Since early February, restaurants in the northeastern corner of Oklahoma — in towns like Miami, Grove and Vinita — encourage people who are short on cash to pick up a prepaid meal receipt and enjoy everything from three-egg omelets to chicken-fried steak, no tips expected, no questions asked.
“Maybe if we can show people what it’s like to take care of your neighbor during a time of need, it will spread throughout the United States,” said Bless Parker, 51, the volunteer mayor of Miami (pronounced my-am-uh). “We want to bring back the old hometown values that I saw when I was growing up here as a kid.”
During the historic Arctic blast earlier this year, Parker helped homeless people get into church shelters, and around that time he and others decided they needed to do something to help people who were having a tough time during the coronavirus pandemic in Miami, a former mining town with a population of about 13,000.
About 23 percent of Miami’s population lives in poverty, according to the 2019 Census. The median annual household income is about $36,000.
Sandye Williams, an assistant manager at the Miami Walmart, said she remembered a story she had seen in 2019 about a restaurant in Arkansas where customers had bought meals in advance for those in need and posted the receipts on the wall for anyone to pick up.
On Feb. 3, Williams tagged Dawg House restaurant owner Jennifer White in a post about the story, saying, “Look at this. I would pay for a meal once a week.”
“I loved the idea and thought I’d give it a try,” said White, 28. “I want people in my community to be fed whether they have money for a meal or not.”
When White posted a sign near the entrance inviting her customers to buy $10 meal receipts and post them on the cafe’s giving wall, word spread quickly in Miami, she said.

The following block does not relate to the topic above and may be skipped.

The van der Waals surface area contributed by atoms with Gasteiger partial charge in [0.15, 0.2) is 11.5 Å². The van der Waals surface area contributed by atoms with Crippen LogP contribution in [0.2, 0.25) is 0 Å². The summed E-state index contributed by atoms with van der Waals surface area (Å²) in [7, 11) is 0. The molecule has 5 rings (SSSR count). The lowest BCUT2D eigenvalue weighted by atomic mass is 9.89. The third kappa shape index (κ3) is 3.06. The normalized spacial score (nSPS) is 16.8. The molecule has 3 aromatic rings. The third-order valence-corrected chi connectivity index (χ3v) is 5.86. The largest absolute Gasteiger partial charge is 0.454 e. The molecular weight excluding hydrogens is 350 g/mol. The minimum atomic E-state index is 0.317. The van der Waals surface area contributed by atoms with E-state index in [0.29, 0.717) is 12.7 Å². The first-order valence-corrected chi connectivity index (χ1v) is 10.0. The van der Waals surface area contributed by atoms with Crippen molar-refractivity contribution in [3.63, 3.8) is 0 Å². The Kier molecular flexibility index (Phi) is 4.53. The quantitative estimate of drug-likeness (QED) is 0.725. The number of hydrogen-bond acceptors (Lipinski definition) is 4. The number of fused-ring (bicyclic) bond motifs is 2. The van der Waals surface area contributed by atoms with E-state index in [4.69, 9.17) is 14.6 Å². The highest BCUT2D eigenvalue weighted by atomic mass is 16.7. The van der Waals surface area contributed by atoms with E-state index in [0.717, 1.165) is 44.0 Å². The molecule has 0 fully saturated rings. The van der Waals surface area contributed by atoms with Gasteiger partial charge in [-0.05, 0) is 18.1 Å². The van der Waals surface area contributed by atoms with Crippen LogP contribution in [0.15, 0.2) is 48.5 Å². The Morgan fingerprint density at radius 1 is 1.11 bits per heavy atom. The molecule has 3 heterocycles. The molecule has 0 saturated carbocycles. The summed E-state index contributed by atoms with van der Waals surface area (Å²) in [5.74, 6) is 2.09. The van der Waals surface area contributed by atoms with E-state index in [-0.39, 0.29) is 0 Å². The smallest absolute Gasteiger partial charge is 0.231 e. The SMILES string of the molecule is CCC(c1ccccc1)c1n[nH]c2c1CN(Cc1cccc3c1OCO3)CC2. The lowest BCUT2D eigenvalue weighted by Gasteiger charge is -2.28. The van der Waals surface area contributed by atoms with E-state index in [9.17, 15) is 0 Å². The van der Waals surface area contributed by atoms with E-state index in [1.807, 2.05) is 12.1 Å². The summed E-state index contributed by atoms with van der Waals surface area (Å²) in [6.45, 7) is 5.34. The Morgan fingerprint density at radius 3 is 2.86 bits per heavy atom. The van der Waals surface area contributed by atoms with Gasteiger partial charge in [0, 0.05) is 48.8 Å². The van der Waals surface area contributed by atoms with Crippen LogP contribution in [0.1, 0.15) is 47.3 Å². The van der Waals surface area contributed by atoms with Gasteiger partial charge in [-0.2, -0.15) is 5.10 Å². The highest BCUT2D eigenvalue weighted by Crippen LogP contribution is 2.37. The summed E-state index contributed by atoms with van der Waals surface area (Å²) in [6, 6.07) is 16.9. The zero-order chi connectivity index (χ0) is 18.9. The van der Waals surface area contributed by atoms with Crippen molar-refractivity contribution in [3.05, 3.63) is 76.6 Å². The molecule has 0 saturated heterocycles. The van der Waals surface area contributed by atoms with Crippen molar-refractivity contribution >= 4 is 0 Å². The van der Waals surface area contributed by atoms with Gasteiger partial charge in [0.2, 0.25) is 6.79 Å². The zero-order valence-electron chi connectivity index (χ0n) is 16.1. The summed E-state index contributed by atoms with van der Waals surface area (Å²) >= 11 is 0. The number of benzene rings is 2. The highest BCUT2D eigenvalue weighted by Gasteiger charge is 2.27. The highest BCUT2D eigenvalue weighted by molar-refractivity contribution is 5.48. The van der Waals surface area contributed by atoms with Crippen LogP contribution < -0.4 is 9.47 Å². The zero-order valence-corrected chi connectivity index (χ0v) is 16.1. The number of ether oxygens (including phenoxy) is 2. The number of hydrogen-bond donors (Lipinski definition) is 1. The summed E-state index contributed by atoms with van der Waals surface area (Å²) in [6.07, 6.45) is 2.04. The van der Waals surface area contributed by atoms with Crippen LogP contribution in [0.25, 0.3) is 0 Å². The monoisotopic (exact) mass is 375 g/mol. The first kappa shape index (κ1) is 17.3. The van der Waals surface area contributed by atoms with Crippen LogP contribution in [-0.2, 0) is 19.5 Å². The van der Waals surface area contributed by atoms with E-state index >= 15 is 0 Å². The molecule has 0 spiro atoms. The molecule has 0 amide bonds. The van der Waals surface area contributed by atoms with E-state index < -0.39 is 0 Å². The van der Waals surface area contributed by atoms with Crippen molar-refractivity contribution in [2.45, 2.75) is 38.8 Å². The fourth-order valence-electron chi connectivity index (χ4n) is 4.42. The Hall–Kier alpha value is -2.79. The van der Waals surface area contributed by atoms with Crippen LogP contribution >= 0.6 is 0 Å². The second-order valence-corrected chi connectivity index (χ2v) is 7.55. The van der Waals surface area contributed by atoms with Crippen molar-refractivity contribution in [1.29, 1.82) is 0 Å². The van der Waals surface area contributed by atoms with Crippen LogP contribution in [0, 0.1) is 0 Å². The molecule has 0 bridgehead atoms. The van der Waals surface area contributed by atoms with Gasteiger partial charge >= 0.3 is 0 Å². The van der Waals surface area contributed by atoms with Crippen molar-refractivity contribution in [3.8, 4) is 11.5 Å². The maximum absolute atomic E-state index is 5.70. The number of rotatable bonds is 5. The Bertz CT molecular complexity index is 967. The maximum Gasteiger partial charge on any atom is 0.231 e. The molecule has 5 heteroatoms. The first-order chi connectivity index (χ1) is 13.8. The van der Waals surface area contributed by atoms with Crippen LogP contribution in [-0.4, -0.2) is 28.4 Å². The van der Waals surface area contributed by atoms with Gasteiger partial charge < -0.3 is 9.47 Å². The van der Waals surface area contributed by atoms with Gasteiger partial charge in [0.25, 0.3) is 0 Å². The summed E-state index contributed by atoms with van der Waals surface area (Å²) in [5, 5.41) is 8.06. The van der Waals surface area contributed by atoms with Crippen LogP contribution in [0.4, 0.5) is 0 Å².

The mayor, who regularly pops in for lunch at the Dawg House, was the first to buy an extra meal and post the receipt on the wall, she said.
“We don’t like to ask questions in Miami and we don’t judge,” Parker said. “Sometimes, people just need a little help. They need somebody to believe in them.”
“It seems like we’ve had a rise in homeless people in our area lately, and I thought it would be great to help them to get a meal,” said Lacey Perry, 28, who runs Zack’s Cafe with her husband, Zack Perry.
“Giving customers an opportunity to do something good for someone else is a great idea,” she said.
Her regular customers immediately agreed, and a local church pledged to put the first $100 worth of receipts on the wall.
Hilburn, 52, said she invited her customers to buy something extra from the menu such as a slice of pie or a cheeseburger, then post their contribution beneath a sign she printed:
“If you are hungry or know someone who is … these tickets have been paid for in advance by previous customers. Please grab a ticket and eat!”
About 100 people have taken her up on the offer to exchange a receipt for a free meal in the past two months, she said.
“It’s a discreet way for somebody to get a good meal without feeling embarrassed, Hilburn said. “Our waitresses know not to make a fuss or draw attention to it.”
Anyone who takes a receipt off the wall is a customer, she said.
“I’ve had people tell me this is the first time in a long time that they’ve been able to have a meal in a restaurant,” Hilburn said. “So there is still a lot of hurt and hard times out there.”
The restaurants’ Facebook pages have been flooded with comments about the giving walls from local customers and out-of-towners alike.
“One of the main reasons I love our small town!” a Miami resident commented on the Zack’s Cafe page.
Customers who take receipts off the giving walls are often too shy to say much about the free meals, but no words are necessary, Lacey Perry said.
“If they’re even a tiny bit embarrassed, we do our best to make them comfortable,” she said. “You can see in their eyes that they’re thankful.”
Some of the free meal recipients have returned to put a meal ticket on the wall to help somebody else once they’re able to, Perry said. She estimates that more than 300 free meals have been ordered at Zack’s.
“Everyone in town has been willing to give what they can,” she said.
At Montana Mike’s, general manager Jennifer Highton said she recently took a phone call from a man in Chicago who wanted to purchase several meals and add them to the wall.
“He’s never been here and doesn’t know anything about us, but he loved the idea and wanted to be a part of it,” said Highton, 31. “With help from people like him, maybe … we can keep this thing going.”
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